With a word of the year, goals can still be set, lists made, but with a word of the year they turn more into guidelines. The idea is to guide yourself throughout the year based on this one word. So if you have a goal to get healthier and be more fit this year, rather than setting a weight goal or a calorie limit (because we all know how well THAT always works out) you could have your word of the year be ‘intention’, and you can go through the year doing everything in your life with more intention and you can focus that word on what you are taking into your body. Not only are you leaving more wiggle room for yourself for when life gets in the way (and it will), but you’re going about your day with the word in mind. This word not only helps with a health goal, but can be focused on a work or family goal too. Go about your day with more intention in your mind. Don’t just do things to do them, feel the intention behind those actions, words or even food choices.
I like the word of the year because it’s more of a mind set rather than a specific thing you need to do. It should be a word that sets the tone for every day for you this next year.
My word for 2020 is SECURE. I’ve been getting obsessed with my finances lately, which has included factoring my net worth, paying down debt, saving up an emergency fund, and investing for the first time outside of my 401k. This year was all about gathering information about all of those things. I’d like to use this word to guide me in taking action every day in what I do. I chose ‘Secure’ over ‘Save’ or ‘Money’ because it’s the one word I felt really spoke to me about the importance of having a financial backup plan.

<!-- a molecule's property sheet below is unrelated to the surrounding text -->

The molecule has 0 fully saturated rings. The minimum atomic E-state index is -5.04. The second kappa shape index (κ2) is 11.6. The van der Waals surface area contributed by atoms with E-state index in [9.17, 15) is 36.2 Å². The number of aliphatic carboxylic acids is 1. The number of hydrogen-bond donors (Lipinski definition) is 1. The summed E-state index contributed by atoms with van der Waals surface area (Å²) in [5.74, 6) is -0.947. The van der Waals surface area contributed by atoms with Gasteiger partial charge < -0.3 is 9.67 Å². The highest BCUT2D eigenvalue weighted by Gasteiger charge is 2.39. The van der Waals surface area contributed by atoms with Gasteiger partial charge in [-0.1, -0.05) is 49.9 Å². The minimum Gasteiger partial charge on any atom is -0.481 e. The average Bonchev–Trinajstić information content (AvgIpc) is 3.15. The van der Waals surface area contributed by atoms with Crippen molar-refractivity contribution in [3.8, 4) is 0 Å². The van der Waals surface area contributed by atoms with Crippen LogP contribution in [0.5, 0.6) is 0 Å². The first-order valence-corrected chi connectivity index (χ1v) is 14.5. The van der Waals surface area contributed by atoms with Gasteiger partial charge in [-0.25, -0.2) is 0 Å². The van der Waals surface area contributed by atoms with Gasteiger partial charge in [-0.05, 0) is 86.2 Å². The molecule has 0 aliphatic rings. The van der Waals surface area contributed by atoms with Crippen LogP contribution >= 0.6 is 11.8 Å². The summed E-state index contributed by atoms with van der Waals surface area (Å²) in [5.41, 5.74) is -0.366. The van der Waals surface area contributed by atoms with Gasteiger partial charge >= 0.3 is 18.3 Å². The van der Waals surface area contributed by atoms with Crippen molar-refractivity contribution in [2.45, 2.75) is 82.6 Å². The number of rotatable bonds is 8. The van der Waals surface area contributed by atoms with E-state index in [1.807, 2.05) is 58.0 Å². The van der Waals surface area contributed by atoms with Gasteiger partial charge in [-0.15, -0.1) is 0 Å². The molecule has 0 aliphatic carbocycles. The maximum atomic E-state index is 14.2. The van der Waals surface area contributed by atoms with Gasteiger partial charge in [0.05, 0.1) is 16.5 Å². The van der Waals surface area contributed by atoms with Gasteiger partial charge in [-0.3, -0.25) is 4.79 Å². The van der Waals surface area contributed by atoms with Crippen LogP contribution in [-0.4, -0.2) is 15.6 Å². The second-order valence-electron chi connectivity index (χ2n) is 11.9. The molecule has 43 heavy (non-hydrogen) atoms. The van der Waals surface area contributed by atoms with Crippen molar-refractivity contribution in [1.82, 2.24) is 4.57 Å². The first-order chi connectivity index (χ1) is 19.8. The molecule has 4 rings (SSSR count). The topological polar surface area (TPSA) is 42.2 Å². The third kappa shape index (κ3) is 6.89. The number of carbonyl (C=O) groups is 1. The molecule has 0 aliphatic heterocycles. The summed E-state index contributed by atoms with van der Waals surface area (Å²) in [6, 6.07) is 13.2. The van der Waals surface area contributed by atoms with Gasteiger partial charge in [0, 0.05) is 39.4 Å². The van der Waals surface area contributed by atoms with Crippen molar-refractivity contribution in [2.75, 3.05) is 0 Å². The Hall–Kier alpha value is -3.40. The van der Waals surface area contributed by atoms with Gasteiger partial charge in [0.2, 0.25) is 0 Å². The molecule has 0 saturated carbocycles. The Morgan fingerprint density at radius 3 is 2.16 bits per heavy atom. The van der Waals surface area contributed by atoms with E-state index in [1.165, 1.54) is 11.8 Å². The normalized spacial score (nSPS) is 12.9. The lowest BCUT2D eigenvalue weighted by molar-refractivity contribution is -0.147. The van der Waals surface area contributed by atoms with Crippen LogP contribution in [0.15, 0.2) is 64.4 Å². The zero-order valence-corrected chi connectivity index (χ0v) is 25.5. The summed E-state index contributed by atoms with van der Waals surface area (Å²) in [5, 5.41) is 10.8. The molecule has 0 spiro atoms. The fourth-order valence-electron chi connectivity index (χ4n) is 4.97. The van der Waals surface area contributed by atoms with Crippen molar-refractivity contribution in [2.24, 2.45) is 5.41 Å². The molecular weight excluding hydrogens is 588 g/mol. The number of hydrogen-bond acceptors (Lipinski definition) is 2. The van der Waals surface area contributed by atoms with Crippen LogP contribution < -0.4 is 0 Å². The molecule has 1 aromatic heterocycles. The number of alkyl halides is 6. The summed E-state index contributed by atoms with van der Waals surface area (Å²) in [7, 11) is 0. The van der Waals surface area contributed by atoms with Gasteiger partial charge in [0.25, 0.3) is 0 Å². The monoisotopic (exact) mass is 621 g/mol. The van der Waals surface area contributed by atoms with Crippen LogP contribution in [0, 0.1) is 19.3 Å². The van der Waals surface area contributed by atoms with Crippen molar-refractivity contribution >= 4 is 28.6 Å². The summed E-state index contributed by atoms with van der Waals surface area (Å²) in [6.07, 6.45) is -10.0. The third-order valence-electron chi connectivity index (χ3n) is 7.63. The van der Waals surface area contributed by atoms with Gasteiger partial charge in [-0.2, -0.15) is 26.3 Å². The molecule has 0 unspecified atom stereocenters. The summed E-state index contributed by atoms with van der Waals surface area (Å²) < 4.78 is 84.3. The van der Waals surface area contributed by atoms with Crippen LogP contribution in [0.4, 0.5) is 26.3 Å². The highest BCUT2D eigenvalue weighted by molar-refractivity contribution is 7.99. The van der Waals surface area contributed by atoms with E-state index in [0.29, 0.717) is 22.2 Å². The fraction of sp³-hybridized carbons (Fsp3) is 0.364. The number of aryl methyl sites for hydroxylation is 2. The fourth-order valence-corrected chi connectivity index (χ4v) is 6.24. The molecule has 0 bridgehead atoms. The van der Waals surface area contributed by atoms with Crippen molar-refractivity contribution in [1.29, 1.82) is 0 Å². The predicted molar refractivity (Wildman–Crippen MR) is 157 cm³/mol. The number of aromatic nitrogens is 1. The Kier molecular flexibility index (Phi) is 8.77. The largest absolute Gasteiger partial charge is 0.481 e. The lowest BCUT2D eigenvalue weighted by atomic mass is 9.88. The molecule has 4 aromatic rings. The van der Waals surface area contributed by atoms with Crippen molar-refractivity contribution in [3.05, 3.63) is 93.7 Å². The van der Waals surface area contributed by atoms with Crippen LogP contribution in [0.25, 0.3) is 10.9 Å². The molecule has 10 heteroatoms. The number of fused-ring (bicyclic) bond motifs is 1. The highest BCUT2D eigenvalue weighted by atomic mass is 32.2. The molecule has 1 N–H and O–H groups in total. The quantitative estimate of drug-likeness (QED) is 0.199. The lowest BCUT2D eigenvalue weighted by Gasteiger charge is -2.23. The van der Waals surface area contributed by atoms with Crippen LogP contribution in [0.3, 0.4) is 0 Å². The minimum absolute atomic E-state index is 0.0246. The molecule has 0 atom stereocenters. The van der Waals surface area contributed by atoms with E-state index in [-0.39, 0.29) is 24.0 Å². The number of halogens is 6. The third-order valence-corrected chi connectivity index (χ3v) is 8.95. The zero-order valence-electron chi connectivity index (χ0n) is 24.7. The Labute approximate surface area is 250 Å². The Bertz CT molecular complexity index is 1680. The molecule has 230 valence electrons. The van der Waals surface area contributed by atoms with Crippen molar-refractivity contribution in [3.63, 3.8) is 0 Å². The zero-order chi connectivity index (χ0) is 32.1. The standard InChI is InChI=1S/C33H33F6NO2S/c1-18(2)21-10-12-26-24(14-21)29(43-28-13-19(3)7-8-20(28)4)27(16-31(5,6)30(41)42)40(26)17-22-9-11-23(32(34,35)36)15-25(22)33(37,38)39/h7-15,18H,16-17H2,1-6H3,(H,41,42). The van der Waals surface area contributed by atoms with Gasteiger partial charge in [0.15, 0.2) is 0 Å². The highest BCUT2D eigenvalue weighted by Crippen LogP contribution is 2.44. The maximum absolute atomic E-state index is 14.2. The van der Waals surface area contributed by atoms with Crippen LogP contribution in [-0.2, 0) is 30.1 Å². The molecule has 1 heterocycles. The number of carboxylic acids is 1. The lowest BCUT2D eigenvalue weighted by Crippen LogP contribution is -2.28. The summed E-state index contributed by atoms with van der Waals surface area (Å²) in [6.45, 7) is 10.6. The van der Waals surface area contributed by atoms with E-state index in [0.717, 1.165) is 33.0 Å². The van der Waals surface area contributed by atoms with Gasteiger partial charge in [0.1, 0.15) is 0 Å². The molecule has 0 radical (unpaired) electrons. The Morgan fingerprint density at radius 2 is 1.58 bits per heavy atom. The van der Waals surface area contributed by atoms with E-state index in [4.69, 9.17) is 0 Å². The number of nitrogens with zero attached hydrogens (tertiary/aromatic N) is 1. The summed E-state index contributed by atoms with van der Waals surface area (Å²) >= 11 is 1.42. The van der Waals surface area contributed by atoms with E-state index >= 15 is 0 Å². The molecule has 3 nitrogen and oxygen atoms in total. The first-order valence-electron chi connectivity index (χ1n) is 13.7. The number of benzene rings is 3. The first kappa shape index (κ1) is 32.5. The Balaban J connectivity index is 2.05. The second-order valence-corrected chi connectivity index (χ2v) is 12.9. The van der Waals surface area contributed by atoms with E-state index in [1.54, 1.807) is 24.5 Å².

This doesn’t mean I’m not going to spend money! I’ve got trips planned and fun things to do that involve money this upcoming year. Key word being ‘planned’. But what my word odes mean is I’m not going to jump into any money spending without thinking about it first. My word will help me ask questions with every action I make: Did I plan for this purchase? Is it an emergency purchase? Does this help me towards my monthly saving goals? Is this necessary?
And then bringing it back around to my word: Will spending this money I didn’t plan help me feel more secure?
See how a word can guide your decision making?
I turned 30 this year and I have stared to think more and more about the future, while also trying to live in the present. I don’t want to go crazy and leave myself with $100 every paycheck and squirrel away the rest. I want to still go have a good time, see the world, see my friends, see Taylor Swift in concert again (July!), but I also want to be feel secure in knowing I planned for those things. They weren’t last minute shopping sprees placed on a credit card (I can thank Barbie for teaching me that was normal and okay).